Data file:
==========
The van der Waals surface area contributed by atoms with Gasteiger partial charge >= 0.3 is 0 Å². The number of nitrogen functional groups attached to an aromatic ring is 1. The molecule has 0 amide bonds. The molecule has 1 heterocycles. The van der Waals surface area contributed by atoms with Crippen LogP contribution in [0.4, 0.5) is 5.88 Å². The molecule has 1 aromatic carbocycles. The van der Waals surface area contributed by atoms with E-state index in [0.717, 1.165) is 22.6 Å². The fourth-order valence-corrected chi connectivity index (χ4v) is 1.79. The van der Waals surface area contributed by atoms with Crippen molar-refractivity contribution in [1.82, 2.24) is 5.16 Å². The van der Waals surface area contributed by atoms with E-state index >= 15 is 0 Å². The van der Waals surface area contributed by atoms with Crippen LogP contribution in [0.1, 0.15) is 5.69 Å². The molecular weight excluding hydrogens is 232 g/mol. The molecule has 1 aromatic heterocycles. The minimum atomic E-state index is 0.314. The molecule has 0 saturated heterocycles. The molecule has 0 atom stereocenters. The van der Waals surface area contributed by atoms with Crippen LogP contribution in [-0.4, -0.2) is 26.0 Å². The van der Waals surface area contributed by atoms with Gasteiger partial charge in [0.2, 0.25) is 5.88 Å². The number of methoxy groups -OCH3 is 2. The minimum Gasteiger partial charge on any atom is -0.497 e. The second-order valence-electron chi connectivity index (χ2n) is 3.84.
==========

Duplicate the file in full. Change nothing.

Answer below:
The van der Waals surface area contributed by atoms with Gasteiger partial charge >= 0.3 is 0 Å². The number of nitrogen functional groups attached to an aromatic ring is 1. The molecule has 0 amide bonds. The molecule has 1 heterocycles. The van der Waals surface area contributed by atoms with Crippen LogP contribution in [0.4, 0.5) is 5.88 Å². The molecule has 1 aromatic carbocycles. The van der Waals surface area contributed by atoms with E-state index in [0.717, 1.165) is 22.6 Å². The fourth-order valence-corrected chi connectivity index (χ4v) is 1.79. The van der Waals surface area contributed by atoms with Crippen molar-refractivity contribution in [1.82, 2.24) is 5.16 Å². The van der Waals surface area contributed by atoms with E-state index >= 15 is 0 Å². The van der Waals surface area contributed by atoms with Crippen LogP contribution in [0.1, 0.15) is 5.69 Å². The molecular weight excluding hydrogens is 232 g/mol. The molecule has 1 aromatic heterocycles. The minimum atomic E-state index is 0.314. The molecule has 0 saturated heterocycles. The molecule has 0 atom stereocenters. The van der Waals surface area contributed by atoms with Crippen LogP contribution in [-0.4, -0.2) is 26.0 Å². The van der Waals surface area contributed by atoms with Gasteiger partial charge in [0.2, 0.25) is 5.88 Å². The number of methoxy groups -OCH3 is 2. The minimum Gasteiger partial charge on any atom is -0.497 e. The second-order valence-electron chi connectivity index (χ2n) is 3.84.